Can we talk about abstinence

Surfdog

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Apr 22, 2001
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frvcvs said:
Surfdog said:
It's tough to compete with the Wal-Marts and Home Depot's out there, but it can be done. You need a nitch and be much more service oriented than what they can offer for cheaper prices. Service does matter to many people, and they will keep coming back, if it's better, quicker, more knowledgeable, etc;. It's tougher to compete against corpos, but not impossible if you offer what they can't. Price isn't ALWAYS everything.
As someone who's been openly opposed to raising the minimum wage and gov't mandated healthcare because it hurts small businesses what kind of service do you expect small businesses to provide if they're paying their employees $7.75/hr with no healthcare?

You said earlier in the thread that we should lift up and elevate the poor. I agree but you don't do that by paying them less, gutting all of the social safety nets that are holding them up and most of all gutting public education. You don't make things better by pulling the plug and cutting funding and programs. You reform and invest in them.

Surfdog said:
But, taxation, fees, restrictions and penalties should be limited to business size and/or incomes. A magic number needs to be surpassed to kick in higher taxes, fees, etc;. Where that line is drawn is the tough part. But this is also where lobbiest and politicians start putting out their hands, so it's tough.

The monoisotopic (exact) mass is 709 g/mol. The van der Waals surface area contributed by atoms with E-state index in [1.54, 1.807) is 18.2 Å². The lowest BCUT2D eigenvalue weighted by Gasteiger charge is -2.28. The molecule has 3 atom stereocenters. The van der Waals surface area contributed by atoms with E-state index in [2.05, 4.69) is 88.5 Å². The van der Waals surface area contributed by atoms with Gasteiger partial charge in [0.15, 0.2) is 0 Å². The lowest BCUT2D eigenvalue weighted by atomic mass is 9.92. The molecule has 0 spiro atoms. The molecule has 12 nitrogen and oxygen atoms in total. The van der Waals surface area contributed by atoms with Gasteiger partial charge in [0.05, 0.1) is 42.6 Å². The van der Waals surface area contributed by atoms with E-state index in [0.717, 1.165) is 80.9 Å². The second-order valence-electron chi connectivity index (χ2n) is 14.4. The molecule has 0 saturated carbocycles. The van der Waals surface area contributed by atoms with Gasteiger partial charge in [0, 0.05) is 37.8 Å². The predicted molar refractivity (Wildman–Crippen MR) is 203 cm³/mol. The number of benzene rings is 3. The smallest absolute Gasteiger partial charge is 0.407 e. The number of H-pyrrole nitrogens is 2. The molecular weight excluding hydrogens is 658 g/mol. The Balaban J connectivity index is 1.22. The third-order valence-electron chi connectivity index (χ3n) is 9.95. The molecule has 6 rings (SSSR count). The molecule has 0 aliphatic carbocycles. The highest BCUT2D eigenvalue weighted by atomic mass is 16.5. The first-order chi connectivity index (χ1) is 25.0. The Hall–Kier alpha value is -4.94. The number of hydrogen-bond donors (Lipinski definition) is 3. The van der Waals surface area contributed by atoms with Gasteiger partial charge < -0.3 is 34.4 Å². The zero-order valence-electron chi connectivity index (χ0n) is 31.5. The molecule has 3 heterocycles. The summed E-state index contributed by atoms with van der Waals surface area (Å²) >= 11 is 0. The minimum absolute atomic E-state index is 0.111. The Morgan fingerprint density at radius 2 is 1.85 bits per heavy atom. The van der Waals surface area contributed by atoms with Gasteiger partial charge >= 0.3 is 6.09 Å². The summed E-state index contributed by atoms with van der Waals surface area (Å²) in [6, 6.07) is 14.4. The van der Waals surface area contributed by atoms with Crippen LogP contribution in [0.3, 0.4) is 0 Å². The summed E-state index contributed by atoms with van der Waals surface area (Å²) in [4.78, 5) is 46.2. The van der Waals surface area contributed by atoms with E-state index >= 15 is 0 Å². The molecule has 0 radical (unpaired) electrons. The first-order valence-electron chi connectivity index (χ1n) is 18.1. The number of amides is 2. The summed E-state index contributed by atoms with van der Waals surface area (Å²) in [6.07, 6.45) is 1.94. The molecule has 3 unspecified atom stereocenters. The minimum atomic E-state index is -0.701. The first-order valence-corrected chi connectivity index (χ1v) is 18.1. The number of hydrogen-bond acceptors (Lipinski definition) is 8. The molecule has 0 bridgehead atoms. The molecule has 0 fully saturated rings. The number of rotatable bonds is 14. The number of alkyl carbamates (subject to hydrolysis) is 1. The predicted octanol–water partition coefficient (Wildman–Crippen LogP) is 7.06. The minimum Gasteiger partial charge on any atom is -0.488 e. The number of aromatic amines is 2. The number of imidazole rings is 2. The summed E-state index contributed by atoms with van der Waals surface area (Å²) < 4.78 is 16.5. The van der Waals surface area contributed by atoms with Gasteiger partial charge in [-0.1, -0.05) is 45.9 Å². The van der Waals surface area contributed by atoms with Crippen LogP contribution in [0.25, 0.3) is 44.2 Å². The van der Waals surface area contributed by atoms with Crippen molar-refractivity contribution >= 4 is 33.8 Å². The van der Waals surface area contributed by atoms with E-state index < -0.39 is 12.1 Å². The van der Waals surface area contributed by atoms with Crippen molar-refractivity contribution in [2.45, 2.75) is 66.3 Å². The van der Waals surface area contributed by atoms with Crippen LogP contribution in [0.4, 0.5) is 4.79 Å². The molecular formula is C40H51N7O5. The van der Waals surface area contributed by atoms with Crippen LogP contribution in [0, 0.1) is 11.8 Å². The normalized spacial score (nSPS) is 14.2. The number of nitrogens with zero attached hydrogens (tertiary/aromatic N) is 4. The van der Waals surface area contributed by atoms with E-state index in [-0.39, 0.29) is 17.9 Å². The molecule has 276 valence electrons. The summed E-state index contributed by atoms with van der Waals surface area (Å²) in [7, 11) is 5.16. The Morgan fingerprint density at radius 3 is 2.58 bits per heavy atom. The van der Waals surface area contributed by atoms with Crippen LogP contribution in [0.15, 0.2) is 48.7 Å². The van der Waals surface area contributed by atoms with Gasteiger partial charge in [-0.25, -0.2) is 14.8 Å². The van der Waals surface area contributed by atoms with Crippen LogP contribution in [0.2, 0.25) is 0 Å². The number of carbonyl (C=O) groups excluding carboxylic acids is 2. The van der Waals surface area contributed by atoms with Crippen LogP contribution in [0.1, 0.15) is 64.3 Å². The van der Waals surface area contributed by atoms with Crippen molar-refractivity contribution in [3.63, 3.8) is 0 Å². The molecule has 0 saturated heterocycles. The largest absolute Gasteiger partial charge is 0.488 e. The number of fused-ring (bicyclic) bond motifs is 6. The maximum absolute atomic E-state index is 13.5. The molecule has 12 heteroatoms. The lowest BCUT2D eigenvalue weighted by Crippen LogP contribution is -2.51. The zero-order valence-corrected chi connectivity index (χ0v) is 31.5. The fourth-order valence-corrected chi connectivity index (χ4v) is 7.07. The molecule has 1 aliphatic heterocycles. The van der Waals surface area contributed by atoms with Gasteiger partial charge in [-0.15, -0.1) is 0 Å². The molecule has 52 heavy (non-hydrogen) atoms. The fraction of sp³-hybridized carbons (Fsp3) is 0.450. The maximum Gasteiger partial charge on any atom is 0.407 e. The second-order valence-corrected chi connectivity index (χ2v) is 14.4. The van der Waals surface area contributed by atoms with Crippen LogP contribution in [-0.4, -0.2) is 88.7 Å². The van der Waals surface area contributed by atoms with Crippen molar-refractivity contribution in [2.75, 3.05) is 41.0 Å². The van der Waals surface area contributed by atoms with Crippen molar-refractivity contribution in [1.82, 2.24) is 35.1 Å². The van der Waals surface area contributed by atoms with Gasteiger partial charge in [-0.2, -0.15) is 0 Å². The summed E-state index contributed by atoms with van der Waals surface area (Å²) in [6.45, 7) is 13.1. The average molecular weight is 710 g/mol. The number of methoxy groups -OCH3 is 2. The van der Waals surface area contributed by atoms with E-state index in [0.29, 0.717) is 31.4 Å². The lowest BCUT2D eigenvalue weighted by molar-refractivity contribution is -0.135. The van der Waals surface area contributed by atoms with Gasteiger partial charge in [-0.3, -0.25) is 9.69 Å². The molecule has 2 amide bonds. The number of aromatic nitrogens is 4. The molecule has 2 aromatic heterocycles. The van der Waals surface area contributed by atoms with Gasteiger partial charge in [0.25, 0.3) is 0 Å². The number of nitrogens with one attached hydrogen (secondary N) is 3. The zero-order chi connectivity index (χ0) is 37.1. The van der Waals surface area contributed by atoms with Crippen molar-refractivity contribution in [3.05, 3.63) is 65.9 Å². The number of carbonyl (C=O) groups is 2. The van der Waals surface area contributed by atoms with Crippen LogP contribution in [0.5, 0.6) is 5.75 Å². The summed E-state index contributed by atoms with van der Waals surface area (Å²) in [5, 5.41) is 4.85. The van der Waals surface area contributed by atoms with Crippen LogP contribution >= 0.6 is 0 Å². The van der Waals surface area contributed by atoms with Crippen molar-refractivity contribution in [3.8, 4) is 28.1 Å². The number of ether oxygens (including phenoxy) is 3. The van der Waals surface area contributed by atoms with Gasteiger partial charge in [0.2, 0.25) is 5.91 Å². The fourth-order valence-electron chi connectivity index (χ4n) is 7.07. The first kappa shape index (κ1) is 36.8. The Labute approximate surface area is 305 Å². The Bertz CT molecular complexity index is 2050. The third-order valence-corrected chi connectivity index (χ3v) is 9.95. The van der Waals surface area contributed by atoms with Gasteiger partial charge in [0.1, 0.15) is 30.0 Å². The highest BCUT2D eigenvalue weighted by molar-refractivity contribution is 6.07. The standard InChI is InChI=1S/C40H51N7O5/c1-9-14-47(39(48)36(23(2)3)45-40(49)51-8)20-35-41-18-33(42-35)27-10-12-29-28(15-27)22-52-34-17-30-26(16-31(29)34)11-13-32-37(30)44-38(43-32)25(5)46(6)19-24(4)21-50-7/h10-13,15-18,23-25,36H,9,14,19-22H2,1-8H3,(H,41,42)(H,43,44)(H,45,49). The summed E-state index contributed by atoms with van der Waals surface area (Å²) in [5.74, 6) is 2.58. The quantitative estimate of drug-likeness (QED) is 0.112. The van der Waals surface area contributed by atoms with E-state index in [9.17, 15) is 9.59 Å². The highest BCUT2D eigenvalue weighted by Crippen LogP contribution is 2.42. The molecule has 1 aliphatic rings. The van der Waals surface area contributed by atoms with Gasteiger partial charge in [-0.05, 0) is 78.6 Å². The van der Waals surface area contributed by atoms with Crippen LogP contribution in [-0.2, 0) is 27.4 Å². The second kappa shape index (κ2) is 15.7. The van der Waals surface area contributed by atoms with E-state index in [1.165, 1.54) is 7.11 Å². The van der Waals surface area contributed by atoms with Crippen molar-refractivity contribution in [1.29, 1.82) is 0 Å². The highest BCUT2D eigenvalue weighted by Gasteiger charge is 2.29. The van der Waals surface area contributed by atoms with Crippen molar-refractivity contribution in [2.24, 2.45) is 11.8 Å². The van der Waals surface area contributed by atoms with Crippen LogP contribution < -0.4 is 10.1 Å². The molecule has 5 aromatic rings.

I actually think the whole idea of "lobbiests" needs to be thrown out the window.
I agree with almost all of this. Particularly the lobbying part. The best thing we could ever do is kick lobbyists on all sides of the issues out of Washington. Overturn Citizens United and employ real and effective campaign finance reform laws changing the way our politicians run for reelections. What good is an elected official if they spend their days fundraising for reelection and doing the bidding of those who are gonna pay for their next campaign. We need to change that. Congressman and Senators need to spend their time working for their constituents and doing their jobs. Maybe one long single term is the solution. No reelections. But citizens united will be the downfall of this country, I'm sure you can agree on that one right?
If you think Citizens United is the major benefactor of that court ruling, you're only fooling yourself. Or not looking at your own party and how they actually took even more advantage of that ruling in 2014, and vastly outspent/lobbied the repubs prior to that election cycle.

ALL lobbying of politicians, both sides, needs to go away, for ANY kind of campaign reform. Lobbying has bastardized our whole political ideology and will never really change unless its abolished COMPLETELY. This will be tough medicine, for both sides, but it needs to be done. They're addicted to it like the crack whores they all are.
 

$kully

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Feb 27, 2009